The table above shows an illustration of wealthy consumers household and their estimate in the years to come in different countries and how understanding these consumers can influence their purchase power.But the physiological needs are another aspect to be considered. Blackwell, Miniard and Engel (2006) pointed out that, the physiological needs involve more than what we eat and drink. They involve every other aspect of our lives like the mattresses, pillows, sheets we sleep on. Most companies, producers, manufacturer and business owners have used this means of understanding the physiological needs of consumers into turning them from consumers to costumers. He realise that he has to make a purchase and he goes through a series of step in order to make it.

Furthermore, Blackwell, Miniard and Engel (2006) demonstrated that the motivation of consumers is also a factor that has led to business success, in the sense that the more motivation consumers get to fulfil their requirements then they feel more engaged with possible forms of “need satisfaction.” They will be involved with goods seen to be more satisfying than those who are not so motivated. The sense of involvement and motivation intensity is considered to be significant because they influence quantities of effort that the consumers put on as they look to satisfy their needs. This makes them very attentive to relevant information. Since human beings are complex and have numerous needs it is also important to understand the reason behind every consumer’s action and how to motivate them because consumers may not feel comfortable revealing what makes them tick to others.


For instance, Sinha (2008) made it clear that consumer’s attitudes are what influence their attitudes towards purchasing a product. With the understanding of the consumer decision and their usage, firm decides what to produce or whether to discontinue with the production of a particular product based on this understanding, because the consumer behaviour correlates to patterns of the country’s economic growth. Above all, understanding consumers has, to a large extent, informed growth and business success.




MTN is a South African multi-national telecommunications network that came into Nigeria at a time when there was no GSM service operator in Nigeria at all. Significantly over the years, it has proven that it understands the Nigerian consumer behavior and has taken advantage of that fact.


The Need… As at May (2001), there was a national yearning by Nigerians for telecommunication via mobile phones. At the wake of democracy in Nigeria, the need for more lucid, secure and advanced communication became more pressing and this led to the government’s decision to conduct a globally lauded GSM auction conducted by the NCC Nigerian Communication Commission with MTN emerging as the only approved Telecoms Company. The company took advantage of the urgency in the need expressed by the Nigerian government.


Understanding the Nigerian People – its consumers

MTN Nigeria became a household name in Nigeria because it succeeded in building the brand in relevant Nigerian cities at first. Identifying Lagos as one of the most populous cities in Nigeria, it launched its services in Lagos in spite Abuja being capital. One unique fact about Lagos is the fact that every family in Nigeria has at least one person resident in Lagos. Technically, when the person of Lagos acquires an MTN SIM card, he automatically awaits MTN to launch service in the city where his family resides. With this understanding, MTN has consumers waiting for them to simply launch. Suffice to say that the service was new and well rendered; the prices were way-beyond the capabilities of an average income earner. It was strictly for the high-classed who could afford a sim for themselves and for family members. MTN made huge profit more than they have ever made anywhere in the world. In a typical Nigerian setting, people appreciate showing off. It therefore became a show of class to have a mobile phone with an MTN SIM in it. While the affluent showed off, the poor strived to own one, MTN market on the rise.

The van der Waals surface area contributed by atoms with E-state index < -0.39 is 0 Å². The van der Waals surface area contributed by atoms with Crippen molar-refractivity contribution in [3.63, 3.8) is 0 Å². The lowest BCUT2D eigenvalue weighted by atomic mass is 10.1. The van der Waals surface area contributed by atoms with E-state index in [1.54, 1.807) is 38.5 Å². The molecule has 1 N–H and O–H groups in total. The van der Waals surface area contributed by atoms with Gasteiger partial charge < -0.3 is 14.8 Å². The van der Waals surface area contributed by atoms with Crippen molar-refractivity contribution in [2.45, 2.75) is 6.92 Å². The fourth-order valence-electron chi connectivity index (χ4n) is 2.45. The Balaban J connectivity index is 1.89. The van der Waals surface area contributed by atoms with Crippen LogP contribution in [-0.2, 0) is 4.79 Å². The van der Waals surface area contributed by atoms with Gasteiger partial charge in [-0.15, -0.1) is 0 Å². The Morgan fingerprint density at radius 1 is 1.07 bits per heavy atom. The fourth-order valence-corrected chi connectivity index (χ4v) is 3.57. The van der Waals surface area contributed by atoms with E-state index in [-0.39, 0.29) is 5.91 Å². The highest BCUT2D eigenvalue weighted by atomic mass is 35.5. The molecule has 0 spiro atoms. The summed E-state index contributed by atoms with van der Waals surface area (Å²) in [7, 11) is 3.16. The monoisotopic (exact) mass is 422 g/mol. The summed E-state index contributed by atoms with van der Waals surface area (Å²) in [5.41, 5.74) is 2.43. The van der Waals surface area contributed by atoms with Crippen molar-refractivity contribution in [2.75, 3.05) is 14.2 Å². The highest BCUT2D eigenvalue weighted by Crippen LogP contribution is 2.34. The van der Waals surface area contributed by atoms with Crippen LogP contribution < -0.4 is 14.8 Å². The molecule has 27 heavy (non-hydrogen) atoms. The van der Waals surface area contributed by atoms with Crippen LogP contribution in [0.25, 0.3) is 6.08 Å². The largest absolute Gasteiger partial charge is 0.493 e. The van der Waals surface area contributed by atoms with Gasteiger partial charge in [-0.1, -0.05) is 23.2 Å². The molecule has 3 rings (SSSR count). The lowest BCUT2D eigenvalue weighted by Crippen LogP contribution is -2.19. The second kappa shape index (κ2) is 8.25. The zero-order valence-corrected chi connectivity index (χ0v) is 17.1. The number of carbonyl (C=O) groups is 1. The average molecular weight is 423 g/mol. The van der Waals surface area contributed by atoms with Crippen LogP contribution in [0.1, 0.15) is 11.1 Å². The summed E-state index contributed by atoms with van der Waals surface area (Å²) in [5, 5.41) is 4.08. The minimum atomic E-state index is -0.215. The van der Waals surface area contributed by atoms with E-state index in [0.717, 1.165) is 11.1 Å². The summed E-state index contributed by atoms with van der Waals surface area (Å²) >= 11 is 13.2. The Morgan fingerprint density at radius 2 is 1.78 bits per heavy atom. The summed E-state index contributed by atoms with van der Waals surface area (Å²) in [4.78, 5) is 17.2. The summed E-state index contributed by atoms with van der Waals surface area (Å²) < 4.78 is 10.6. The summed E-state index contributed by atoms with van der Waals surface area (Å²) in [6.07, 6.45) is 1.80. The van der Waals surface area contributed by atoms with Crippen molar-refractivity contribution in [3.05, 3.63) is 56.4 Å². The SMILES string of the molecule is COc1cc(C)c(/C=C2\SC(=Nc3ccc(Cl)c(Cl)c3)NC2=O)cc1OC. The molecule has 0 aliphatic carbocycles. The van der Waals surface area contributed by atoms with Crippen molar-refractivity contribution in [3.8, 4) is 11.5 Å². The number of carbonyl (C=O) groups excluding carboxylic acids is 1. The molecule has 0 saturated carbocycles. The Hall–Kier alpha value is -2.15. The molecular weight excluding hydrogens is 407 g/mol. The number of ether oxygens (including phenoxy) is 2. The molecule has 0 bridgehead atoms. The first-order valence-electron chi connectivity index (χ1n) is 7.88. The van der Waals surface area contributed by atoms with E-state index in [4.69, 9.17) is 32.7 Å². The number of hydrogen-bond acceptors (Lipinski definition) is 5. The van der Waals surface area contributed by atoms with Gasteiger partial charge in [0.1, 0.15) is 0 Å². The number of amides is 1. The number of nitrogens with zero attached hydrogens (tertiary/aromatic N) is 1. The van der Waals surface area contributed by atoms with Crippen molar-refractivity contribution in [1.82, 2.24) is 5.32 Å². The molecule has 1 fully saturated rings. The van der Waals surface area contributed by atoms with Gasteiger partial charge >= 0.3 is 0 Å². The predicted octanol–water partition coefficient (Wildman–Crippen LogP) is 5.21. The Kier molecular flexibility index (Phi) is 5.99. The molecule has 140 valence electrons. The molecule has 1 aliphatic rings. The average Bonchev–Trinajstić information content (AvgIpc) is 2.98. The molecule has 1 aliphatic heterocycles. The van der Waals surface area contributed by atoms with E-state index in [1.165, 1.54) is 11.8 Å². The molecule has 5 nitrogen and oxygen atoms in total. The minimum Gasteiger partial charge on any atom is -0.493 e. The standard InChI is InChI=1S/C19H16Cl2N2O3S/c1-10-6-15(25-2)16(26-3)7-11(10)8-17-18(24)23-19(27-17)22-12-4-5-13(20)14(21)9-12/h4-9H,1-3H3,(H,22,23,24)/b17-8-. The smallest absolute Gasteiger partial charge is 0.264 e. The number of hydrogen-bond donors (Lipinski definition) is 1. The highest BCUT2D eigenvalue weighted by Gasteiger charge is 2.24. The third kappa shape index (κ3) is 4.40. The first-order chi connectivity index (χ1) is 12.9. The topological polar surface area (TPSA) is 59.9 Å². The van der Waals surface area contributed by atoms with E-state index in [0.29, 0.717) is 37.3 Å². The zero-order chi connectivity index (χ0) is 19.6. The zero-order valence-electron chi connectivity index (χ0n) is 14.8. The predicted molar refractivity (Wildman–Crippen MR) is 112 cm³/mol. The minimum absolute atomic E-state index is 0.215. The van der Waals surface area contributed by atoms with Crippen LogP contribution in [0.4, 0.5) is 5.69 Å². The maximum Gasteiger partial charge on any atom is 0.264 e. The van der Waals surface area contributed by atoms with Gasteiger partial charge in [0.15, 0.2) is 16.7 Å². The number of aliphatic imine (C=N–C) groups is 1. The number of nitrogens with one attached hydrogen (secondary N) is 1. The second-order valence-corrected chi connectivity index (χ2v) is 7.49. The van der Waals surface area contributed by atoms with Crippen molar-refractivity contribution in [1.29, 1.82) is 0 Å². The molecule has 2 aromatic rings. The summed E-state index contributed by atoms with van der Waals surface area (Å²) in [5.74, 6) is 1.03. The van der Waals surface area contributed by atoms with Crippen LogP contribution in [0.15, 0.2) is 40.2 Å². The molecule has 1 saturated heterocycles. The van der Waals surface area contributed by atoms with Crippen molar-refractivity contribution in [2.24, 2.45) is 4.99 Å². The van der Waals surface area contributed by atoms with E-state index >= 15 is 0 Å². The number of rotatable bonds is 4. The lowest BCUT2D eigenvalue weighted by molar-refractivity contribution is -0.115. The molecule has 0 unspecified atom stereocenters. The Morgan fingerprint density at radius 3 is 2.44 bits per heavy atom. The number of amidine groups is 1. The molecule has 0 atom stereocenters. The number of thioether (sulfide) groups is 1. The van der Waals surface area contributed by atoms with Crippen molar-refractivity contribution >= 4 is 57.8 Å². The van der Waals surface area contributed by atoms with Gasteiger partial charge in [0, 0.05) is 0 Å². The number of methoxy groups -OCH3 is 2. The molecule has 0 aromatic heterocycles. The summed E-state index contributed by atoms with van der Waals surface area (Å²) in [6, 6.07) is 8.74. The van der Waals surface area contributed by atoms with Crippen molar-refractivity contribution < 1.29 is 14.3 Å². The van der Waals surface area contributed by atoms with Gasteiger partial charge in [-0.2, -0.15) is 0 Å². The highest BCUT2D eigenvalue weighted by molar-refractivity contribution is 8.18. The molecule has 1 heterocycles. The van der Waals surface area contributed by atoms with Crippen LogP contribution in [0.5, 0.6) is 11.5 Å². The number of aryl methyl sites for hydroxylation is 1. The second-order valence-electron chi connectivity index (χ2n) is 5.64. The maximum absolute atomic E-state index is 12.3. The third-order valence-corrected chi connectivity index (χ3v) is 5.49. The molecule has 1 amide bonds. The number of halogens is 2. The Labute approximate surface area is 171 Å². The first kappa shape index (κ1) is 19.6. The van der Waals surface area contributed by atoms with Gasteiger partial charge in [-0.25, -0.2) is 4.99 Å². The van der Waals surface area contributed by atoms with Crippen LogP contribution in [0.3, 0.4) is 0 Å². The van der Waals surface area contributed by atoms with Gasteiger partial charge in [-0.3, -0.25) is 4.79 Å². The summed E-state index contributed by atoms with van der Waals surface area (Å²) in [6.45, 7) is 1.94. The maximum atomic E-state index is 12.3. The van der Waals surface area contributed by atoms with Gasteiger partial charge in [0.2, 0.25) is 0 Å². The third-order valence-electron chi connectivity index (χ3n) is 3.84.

MTN has also proven beyond reasonable doubt that, they understand the lifestyle of its consumers. Hence, they have indulged comprehensively in social responsibility, which has further endeared it to the hearts of the consumers and command more loyalty from the subscribers.


According to Khanyi (2008), “in February 2008, in a bid to empower Nigerians, MTN South Africa lessened its involvement in MTN Nigeria to 76.08%.” Nigerian people and influential institutions gained a 9.45% interest in MTN Nigeria from MTN. The company said that it had sold 5.96% in MTN Nigeria because of a US $594.5 million (R4.632-billion) private placement. In another press release (2010), the Corporate Service Executive of MTN Nigeria stated that, “the company has completed arrangements to expend the sum of £2 Billion on corporate social responsibility before the end of 2010.” MTN has invested fortunes in CSR Corporate Social Responsibility but has plans to expand their resources to accommodate more people.


These evidences prove that the company has knowledge of the consumers and intend to retain them. The company will definitely thrive because it has established a bind between itself and the consumers a bond that appears more than just an advertorial media for their products and services, but in the real sense, the relevance and assurance needed for business and generating profit is being secured.



The argument above shows how the understanding of consumer behaviour informs business success. However, there are some restrictions which emphasised on some aspects of consumer behaviour that cannot be predicted. Louda and Della Bitta (1993) suggest that there are limitations in using demographic patterns in understanding consumer behavior. Demography records human population statistics, such as their size, age, sex, race, location, occupation and personal income. One restriction of demographics regarding investigating consumer attitudes is that, despite being successful in the past, they are now no longer in use because of the decrease in income, education and occupation status. It is also being observed that demographic elements also include sex, age race and religion; these are less likely to be influenced by environmental change. For example, older people usually do not like rock music, but younger people often do. Nevertheless, there is a further argument against utilizing demographics because they have been seen to be unsuccessful towards explaining and anticipating consumer behaviour. Demographics must have been unable to predict brand–choice attitudes, but have succeeded in explaining buying behavior of items like automobiles and appliances.